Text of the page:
Sustainable, responsible and ethical investments offer a wide range of strategies – combining different issues in different ways. The way in which ‘issues’ are dealt with, and applied to an investment strategy, is referred to the fund’s ‘approach’ to an issue.
Some approaches alter where a fund invests, others do not – all are implemented alongside financial considerations. These are typically described in ‘policies’ which form part of a fund’s investment strategy.
There are many ways to describe the approaches funds take, but they broadly fit into three areas:
Supporting companies (or other assets) that are doing positive, beneficial or desirable things – by investing in them
- This is a key feature of themed or positively screened investments. Such investments tend to focus on certain business areas or activities that they wish to support or benefit from. Decisions of this kind are normally made with the help of specialist researchers who help fund managers to identify whether or not a company fits the criteria they are looking for. Such strategies are likely to direct investment towards particular types of companies.
Avoiding companies (or other assets) that do things the fund has committed to exclude – by not investing in them
- This is a key feature of negatively screened ethical investment. Negatively screened ethical funds avoid investment in specified business activities or industries. Funds of this type typically have a list of exclusions and assess companies against a range of social, ethical and/or environmental criteria in order to decide whether or not a company is potentially acceptable as an investment. This reduces the number of companies a fund can invest in – although the extent to which this is the case varies significantly.
Using investment rights (stewardship) to encourage higher environmental, social, or governance standards – by ‘engaging’ for positive change
- Engagement – also known as ‘stewardship’ is different from other SRI approaches as it is about the relationship an investment organisation has with the assets they hold – or could hold – rather than relating directly to buy/sell decisions. Engagement activity primarily involves using dialogue, voting and other forms of responsible shareholder activity – such as shareholder resolutions or withholding capital.
- Engagement / stewardship strategies may apply to individual specific funds or across all assets held by a fund management entity.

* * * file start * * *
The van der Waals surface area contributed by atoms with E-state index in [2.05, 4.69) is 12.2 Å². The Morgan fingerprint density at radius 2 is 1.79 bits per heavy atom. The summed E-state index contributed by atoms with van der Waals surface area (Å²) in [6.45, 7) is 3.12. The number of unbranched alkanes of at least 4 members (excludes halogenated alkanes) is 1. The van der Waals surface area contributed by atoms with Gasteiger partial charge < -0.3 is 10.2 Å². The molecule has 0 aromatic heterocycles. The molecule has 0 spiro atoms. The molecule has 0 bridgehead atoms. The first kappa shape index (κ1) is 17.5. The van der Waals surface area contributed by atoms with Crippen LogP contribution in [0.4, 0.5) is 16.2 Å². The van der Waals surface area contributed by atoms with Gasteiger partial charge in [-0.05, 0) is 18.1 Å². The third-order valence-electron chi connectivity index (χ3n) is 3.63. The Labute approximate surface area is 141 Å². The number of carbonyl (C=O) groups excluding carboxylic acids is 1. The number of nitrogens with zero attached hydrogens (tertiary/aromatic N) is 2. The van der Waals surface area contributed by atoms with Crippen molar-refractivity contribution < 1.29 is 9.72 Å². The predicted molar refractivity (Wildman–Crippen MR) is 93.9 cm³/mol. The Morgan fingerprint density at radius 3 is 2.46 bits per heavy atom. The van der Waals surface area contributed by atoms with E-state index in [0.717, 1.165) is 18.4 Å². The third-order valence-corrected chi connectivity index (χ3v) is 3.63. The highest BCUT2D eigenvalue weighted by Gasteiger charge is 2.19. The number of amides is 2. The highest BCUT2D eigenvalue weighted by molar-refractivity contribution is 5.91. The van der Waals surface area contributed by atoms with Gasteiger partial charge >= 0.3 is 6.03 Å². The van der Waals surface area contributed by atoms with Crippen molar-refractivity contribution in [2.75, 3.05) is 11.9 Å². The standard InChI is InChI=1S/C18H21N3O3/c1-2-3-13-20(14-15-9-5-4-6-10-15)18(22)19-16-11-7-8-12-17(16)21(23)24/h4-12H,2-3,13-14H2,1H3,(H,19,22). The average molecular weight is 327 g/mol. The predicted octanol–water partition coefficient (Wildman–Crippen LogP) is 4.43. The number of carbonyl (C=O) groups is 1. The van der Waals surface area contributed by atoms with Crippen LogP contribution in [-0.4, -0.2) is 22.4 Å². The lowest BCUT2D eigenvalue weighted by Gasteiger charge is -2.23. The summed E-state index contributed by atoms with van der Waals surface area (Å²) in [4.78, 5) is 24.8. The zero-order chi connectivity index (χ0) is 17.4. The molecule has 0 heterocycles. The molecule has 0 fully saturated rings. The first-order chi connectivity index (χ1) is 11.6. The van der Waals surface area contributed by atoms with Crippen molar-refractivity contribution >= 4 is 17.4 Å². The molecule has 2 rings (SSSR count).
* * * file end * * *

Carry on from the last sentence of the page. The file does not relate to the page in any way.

- Engagement / stewardship activity can take a long while to succeed and is typically reported on annually by managers (in varying levels of detail).
- Investment companies may describe their ongoing stewardship / engagement processes in an ‘escalation plan’.
- Engagement / stewardship activity may or may not lead to the exclusion of assets.
Related approaches that you will hear about include:
Delivering positive impacts
There is increasing interest in ‘impact investment’ – investing with express, clearly articulated aim of effecting positive real world changes.
The two key aspects of investing via a collective investment fund (such as an OEIC, SICAV or Pension fund) with regard to delivering improved social and/or environmental outcomes are:
- ‘Intentionality’ – a stated aim to deliver positive outcomes through investment activity
- ‘Measurement’ – work being carried out to assess or measure the benefits of investing in a particular way. This area is new and although groups such as the GIIN (IRIS tool) are helping investors to achieve this, it is widely regarded as ‘work in progress’.
Funds that ‘Aim to deliver positive impacts’ and ‘Measure positive impacts’ can be identified via the filter options on Fund EcoMarket.
Fund EcoMarket does not list private market funds.
Managing ESG risk
It is increasingly common for investment organisations to manage environmental, social and governance risks as they can – and often do – effect fund performance (known as ‘materiality’).
Most funds in this area consider ESG risk, however their strategies will typically go beyond doing so (see above).
Funds can combine any number of these methods – sometimes employing different approaches to different challenges or opportunities to create an overall strategy.
Depending on which of these methods an investment manager uses, some investments may be quite similar to their non-SRI sector competitors, whilst others are very different.
See filter options on www.FundEcoMarket.co.uk to identify individual fund strategies.